Published on May 10, 2019

03162018_AB_MarthaPorterHT_025_Photo_by_AaronBengochea Pin It
photography by aaron bengochea

I love plants, but they don’t always love me. I have killed many from time to time, either through overwatering (or, as I like to call it: killing with kindness) or a bit of neglect. For this reason, I set price restrictions on how much I’ll allow myself to spend on a plant. Until I can financially handle the loss of a $100 plant—or my horticultural skills improve—I get my greenery for $50 or less. And I get it on Amazon.

Now, I’ve picked up my fair share of plants at farmers market stands and at the many plant shops in my Brooklyn neighborhood, but time and time again, I’ve turned to Amazon to satisfy a very distinct plant need that, otherwise, can be quite expensive. When it comes to big plants in particular—from peace lilies to snake plants—the site has never led me astray.

I’ve bought a wide variety of large (at least three-foot-tall) plants on Amazon, and each arrived neatly, in good health, and hearty enough to last—at least until my skills fail me and I find myself needing to replace the plant I’ve eventually killed. One areca palm lasted nearly a year, while a peace lily made out well for at least 9 months. A rubber plant fared all right for six months at minimum, and my current snake plant is still going strong after a month.

With prices all between $30 and $50, I can’t complain about replacing them once or twice in a year and as I mature further into my plant parenthood, I can’t help but notice that each plant I order seems to do just a bit better under my care than the previous one. When you’re trying to get yourself a green thumb, sometimes the best thing to do is to try and try and try again. For me, a positive attitude and a Prime account have made all the difference. Shop my favorite Amazon plants below.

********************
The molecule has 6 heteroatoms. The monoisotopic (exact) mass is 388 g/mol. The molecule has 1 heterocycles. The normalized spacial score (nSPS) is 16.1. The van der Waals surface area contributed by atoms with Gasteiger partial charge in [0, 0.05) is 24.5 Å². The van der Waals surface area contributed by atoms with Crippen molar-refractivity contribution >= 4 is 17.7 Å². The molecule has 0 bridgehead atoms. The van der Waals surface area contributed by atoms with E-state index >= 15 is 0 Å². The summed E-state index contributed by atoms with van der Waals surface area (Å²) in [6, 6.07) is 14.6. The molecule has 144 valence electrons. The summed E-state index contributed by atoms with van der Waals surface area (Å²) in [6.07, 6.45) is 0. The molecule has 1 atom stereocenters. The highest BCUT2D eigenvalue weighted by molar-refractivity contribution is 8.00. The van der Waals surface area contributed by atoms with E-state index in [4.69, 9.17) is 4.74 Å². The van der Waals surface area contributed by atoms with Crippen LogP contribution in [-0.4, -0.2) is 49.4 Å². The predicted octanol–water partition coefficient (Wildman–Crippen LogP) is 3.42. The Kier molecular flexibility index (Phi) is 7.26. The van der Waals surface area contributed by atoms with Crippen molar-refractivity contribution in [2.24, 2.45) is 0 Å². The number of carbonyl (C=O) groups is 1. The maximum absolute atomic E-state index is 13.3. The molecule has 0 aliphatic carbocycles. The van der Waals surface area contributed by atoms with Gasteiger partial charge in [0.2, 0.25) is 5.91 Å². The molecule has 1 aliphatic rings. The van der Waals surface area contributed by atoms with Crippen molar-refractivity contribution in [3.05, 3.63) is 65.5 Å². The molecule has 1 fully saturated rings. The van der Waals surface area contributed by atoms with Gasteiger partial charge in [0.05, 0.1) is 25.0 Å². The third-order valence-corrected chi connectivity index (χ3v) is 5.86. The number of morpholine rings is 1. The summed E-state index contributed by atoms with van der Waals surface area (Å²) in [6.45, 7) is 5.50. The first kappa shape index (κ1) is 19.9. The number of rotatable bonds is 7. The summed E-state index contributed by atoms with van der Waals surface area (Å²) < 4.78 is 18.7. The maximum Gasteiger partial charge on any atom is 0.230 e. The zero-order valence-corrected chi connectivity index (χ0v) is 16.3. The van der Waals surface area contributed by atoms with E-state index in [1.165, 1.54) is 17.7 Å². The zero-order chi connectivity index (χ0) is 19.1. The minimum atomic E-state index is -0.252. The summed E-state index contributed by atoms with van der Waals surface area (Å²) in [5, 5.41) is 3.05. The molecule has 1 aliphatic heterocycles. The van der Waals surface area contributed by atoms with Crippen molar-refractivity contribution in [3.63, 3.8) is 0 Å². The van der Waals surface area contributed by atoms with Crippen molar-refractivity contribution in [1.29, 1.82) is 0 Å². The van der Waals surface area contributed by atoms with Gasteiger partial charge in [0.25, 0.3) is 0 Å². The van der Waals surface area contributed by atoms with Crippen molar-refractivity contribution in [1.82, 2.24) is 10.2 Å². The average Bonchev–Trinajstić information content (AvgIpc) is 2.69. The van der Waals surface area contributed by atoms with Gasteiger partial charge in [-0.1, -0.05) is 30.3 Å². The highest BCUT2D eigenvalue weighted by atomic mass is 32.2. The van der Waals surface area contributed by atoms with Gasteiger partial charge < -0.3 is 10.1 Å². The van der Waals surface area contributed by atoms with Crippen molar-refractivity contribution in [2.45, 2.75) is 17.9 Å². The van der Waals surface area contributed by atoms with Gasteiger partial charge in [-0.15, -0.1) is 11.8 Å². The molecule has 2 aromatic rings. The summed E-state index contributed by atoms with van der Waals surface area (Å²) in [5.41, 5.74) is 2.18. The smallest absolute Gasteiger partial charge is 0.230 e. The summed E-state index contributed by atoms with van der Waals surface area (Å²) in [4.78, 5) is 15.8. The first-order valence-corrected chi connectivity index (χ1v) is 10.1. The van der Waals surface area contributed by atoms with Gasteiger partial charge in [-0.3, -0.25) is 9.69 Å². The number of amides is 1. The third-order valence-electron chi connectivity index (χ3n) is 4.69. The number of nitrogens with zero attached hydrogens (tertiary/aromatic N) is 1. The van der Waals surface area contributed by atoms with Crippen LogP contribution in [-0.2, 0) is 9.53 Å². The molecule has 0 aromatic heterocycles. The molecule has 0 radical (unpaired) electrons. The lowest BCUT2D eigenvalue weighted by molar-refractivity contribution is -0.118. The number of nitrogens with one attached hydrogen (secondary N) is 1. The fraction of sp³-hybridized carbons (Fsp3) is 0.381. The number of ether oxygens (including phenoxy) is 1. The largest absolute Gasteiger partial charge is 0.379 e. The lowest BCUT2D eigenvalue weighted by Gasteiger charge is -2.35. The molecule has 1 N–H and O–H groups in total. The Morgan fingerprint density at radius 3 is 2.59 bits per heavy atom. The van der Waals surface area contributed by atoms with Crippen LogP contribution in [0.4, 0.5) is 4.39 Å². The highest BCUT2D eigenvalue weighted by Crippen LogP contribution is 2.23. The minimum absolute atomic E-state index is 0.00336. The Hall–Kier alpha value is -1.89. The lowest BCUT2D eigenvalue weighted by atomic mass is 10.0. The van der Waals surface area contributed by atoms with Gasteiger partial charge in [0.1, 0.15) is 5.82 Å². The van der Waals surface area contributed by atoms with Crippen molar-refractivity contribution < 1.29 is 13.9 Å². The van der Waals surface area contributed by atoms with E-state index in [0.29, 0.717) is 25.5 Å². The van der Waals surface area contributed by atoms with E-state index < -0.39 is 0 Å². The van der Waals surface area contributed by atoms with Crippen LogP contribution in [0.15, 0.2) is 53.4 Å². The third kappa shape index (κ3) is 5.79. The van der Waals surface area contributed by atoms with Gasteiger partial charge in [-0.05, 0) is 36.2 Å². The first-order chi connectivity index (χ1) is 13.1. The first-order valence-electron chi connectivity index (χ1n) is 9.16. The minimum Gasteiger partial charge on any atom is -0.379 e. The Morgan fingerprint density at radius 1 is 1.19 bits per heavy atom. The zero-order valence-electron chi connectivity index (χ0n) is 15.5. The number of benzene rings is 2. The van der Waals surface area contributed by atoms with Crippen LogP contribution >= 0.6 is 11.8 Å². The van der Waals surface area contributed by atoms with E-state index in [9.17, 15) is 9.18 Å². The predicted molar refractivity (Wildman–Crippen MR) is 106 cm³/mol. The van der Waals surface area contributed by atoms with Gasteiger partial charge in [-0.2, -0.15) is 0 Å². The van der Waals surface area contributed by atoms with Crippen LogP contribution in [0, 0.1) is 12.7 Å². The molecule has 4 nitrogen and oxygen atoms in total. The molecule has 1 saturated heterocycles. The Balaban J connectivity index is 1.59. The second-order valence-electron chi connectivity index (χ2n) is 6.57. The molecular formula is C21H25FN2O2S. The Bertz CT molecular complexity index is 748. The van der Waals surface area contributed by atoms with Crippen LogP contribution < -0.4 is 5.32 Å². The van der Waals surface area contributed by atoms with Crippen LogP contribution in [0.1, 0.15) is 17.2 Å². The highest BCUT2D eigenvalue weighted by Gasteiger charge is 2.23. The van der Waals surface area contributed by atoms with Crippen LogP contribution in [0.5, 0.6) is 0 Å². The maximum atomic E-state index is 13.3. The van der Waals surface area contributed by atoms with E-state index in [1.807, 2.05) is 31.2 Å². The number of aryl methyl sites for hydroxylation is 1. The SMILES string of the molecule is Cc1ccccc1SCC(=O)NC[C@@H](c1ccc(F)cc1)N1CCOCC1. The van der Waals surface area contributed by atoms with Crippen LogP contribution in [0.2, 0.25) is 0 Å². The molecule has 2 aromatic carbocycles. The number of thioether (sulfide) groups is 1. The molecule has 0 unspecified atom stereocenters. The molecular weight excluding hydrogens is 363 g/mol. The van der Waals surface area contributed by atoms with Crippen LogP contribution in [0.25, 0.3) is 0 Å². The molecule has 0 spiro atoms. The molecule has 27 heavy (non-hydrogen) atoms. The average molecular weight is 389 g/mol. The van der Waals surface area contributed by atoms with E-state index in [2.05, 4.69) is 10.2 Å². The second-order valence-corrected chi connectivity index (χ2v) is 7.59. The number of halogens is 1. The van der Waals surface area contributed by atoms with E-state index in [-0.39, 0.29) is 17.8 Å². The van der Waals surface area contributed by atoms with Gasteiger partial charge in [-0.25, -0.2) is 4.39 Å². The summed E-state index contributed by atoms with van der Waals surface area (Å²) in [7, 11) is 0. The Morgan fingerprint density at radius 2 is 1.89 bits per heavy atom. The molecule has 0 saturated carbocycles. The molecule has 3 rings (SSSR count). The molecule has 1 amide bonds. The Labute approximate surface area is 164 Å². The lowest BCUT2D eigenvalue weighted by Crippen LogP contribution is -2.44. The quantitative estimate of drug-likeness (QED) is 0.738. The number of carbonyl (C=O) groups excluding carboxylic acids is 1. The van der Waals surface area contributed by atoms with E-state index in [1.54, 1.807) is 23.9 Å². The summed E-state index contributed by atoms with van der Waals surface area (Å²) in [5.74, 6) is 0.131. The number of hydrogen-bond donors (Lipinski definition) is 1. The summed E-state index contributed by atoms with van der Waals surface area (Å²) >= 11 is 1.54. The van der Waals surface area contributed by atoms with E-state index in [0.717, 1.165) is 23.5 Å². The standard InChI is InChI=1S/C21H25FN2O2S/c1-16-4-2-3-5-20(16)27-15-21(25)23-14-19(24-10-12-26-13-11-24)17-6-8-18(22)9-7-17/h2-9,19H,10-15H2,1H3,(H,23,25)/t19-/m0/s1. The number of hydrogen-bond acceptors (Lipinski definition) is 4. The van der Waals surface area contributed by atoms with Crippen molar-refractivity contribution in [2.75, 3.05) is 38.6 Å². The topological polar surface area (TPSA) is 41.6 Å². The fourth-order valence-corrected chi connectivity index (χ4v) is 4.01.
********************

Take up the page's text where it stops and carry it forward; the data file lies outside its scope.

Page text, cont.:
If you’re really a beginner

You can’t go wrong with a pothos. Seriously, these easy-to-grow plants are nearly impossible to kill. Place ’em near a window so they can drink up plenty of sunlight.

If you have a decent number of windows

A rubber tree makes for a dramatic houseplant. Just don’t do as I did and overwater it. Its soil should try out completely between waterings and it appreciates sitting in bright, indirect light.

If you keep things classic

Palms are a pretty easy (and substantially sized) plant to care for. Just be sure not to relegate them to the shade and keep their soil moist but not too saturated. If it’s looking a little sad, turning on your humidifier can help.

If you want a quick grower

Give the snake plant plenty of sun, and it will grow some serious inches—what could be more satisfying? Best of all, this plant isn’t too needy in the water department. A nice drink every two weeks should do the trick. Just don’t give it too much!

If you like a floral touch

Peace lilies are, well, perfectly peaceful additions to any interior. They’ll fare alright in lower-light situations, and best of all, they’ll let you know when they’re thirsty by wilting a bit, only to perk up quickly after getting a good pour of water.

If you’re all about the trends

Okay, okay. We also still love the look of the Instagram-famous monstera plant. As long as you have a good amount of natural light in your space, this plant should do just fine. Water it just once a week. Easy, right?

If you want a bit of texture

The ZZ plant is perfectly playful, and it can live well in shady spots, so no stress if your natural light situation is limited. It’s better to underwater it than to overwater it. A sip once every two weeks should be just fine.

See more plant ideas:
I Took an Online Class to Make Me a Better Plant Parent
I’ve Owned 30-Plus Plants—This Is the One I’ve Never Killed
These 9 Plants Can Reduce Stress and Increase Productivity (Yes, Really)

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